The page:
China’s crude oil imports are estimated to have dropped in July by 3 percent from June, but they were still much higher than the import volumes in July 2019, data from energy analytics services provider OilX showed.
Following record-high imports in June, China is expected to have imported on average 11.55 million bpd in July, down by 373,000 compared to June.
Despite the monthly drop in Chinese crude oil imports, arrivals in July surged by 21.5 percent, or by 2.05 million bpd, compared to July 2019.
“The swift increase on imports in recent months is an optimistic sign for the global economy, however the pace has been so quick that it has challenged the logistical capabilities of Chinese ports. In fact, we attribute the abnormally high difference between our estimate and the Customs data to possible discrepancies between the classification of imports and vessels waiting to discharge,” oil analysts Juan Carlos Rodriguez and Valantis Markogiannakis said in a note.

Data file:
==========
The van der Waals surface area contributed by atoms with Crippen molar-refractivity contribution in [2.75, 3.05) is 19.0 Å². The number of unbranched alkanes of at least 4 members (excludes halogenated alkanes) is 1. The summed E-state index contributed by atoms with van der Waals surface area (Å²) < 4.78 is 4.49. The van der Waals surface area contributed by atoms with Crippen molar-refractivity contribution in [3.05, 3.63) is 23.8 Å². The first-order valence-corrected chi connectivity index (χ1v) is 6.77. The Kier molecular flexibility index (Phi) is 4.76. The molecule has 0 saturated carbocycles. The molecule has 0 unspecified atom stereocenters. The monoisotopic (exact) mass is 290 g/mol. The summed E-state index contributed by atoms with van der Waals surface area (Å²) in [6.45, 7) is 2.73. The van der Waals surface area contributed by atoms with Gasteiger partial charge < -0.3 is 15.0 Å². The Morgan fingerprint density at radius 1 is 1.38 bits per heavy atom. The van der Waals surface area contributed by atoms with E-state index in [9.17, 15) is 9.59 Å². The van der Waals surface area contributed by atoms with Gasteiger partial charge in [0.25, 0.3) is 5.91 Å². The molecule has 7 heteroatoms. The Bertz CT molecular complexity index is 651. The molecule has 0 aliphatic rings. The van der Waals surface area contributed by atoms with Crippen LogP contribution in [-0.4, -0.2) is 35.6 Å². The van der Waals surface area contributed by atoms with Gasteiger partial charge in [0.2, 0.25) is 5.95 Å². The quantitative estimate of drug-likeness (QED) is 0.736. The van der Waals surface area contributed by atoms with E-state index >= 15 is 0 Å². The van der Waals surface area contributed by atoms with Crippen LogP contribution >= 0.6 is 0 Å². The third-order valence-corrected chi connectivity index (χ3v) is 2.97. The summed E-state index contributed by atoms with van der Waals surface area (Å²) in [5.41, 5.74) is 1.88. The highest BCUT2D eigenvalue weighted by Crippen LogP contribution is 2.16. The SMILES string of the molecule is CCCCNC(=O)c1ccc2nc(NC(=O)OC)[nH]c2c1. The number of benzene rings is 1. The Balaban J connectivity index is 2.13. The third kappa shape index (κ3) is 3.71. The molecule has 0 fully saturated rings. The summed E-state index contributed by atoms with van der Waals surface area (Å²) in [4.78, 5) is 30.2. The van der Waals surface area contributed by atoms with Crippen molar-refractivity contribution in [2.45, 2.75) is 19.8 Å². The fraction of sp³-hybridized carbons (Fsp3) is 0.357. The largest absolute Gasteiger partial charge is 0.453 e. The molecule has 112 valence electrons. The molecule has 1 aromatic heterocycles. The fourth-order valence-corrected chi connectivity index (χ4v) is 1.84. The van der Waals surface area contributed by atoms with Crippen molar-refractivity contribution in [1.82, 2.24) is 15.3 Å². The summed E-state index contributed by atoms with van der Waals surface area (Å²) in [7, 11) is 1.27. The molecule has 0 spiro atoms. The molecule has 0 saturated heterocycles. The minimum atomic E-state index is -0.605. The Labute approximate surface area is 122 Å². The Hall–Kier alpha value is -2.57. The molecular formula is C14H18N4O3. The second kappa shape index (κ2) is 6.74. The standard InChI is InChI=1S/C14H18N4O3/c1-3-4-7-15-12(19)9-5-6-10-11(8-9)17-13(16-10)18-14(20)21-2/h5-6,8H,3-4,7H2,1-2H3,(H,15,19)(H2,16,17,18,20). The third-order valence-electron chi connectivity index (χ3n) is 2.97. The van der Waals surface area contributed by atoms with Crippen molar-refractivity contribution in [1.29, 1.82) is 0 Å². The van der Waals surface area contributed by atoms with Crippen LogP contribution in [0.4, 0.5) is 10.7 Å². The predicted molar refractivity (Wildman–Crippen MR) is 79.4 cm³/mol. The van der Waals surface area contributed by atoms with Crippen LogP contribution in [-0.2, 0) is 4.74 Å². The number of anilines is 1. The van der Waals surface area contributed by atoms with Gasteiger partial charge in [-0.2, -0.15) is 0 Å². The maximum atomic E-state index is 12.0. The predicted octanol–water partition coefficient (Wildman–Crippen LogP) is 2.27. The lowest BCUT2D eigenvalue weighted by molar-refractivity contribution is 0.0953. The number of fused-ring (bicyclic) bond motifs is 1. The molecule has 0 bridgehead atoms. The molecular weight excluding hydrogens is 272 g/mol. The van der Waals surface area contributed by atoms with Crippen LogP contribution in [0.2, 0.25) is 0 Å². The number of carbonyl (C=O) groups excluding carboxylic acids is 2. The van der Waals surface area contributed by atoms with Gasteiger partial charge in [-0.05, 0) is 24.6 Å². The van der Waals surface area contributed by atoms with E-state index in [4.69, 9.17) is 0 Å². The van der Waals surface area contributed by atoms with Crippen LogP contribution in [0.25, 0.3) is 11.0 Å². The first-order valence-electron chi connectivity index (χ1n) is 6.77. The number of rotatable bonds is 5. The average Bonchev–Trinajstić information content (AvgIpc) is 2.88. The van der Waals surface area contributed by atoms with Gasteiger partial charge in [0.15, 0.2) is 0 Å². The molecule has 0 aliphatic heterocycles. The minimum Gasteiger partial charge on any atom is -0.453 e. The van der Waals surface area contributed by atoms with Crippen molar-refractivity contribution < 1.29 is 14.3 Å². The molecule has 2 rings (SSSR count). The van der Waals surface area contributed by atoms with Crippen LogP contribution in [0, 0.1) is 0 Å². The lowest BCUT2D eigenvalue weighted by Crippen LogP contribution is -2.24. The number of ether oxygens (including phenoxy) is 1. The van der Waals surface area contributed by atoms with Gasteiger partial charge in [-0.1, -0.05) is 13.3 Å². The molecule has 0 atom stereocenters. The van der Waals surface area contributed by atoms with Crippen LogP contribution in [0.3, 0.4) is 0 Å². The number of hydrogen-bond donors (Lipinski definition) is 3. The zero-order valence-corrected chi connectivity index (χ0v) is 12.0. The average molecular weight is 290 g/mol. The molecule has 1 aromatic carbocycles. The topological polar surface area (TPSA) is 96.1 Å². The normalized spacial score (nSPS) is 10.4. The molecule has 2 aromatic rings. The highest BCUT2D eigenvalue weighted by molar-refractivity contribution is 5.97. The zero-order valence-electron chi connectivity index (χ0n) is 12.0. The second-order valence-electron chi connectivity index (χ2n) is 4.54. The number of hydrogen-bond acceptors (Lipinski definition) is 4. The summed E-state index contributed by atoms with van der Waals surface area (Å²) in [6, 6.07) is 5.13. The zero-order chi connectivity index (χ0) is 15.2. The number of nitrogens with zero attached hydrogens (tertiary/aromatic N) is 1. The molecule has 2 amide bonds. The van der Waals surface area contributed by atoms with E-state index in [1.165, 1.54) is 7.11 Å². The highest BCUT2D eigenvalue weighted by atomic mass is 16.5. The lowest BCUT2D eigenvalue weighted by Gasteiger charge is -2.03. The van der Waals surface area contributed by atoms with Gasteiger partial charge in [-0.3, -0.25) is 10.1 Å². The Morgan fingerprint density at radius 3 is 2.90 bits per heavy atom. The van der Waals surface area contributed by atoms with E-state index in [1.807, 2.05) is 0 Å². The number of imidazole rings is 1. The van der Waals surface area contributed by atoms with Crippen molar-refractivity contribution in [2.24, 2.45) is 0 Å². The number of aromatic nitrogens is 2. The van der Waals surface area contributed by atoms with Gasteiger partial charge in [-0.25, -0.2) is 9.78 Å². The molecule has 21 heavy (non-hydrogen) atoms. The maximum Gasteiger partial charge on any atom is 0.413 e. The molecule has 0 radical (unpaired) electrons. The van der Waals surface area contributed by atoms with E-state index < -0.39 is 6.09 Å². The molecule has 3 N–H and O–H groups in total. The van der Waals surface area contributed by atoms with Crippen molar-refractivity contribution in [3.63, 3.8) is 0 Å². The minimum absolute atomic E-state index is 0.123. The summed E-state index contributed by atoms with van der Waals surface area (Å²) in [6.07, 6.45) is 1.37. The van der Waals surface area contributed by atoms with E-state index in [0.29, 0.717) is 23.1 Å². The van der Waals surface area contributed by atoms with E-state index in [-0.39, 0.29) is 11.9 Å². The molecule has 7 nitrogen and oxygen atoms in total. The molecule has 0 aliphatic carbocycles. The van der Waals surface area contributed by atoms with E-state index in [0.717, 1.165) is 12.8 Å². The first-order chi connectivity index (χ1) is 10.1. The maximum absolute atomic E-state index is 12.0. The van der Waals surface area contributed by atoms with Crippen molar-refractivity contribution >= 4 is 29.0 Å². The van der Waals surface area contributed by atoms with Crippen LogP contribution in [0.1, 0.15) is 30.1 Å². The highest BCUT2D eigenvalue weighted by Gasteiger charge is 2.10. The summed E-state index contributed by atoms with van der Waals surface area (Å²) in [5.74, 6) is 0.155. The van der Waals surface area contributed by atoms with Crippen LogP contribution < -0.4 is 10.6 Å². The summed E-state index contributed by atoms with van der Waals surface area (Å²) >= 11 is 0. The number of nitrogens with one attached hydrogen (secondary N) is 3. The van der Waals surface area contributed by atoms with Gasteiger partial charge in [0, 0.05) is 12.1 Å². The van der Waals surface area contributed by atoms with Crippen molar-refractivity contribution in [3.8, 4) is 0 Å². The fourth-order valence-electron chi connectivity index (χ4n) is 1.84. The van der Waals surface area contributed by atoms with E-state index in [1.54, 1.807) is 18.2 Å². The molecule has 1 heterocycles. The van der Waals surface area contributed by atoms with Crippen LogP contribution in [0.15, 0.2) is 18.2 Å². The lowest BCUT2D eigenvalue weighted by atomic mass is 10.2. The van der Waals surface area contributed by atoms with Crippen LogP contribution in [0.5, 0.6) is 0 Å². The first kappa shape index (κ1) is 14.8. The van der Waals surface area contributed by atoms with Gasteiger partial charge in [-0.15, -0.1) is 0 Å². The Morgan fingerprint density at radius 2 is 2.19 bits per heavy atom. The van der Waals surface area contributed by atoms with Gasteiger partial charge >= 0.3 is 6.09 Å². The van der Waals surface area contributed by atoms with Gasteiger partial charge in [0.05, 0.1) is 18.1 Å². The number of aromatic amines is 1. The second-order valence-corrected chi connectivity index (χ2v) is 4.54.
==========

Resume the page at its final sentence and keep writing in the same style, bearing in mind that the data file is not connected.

China smashed its record from a month earlier and imported an all-time high of 12.9 million bpd of crude, more than 1.5 million bpd higher than the imports in May and a 34-percent jump compared to June last year.
China’s imports from the United States jumped by more than 500,000 bpd, driven by the arrivals of vessels booked in April, when Chinese buyers took advantage of the combination of low prices and lack of demand from other countries.
Yet, such high volumes of imports from the United States are unlikely to be sustainable because of politics and the higher oil prices that may impact China’s future purchases.
The overall number of oil cargoes heading to China is expected to moderate in the next few months, which is set to ease the congestion at Chinese ports.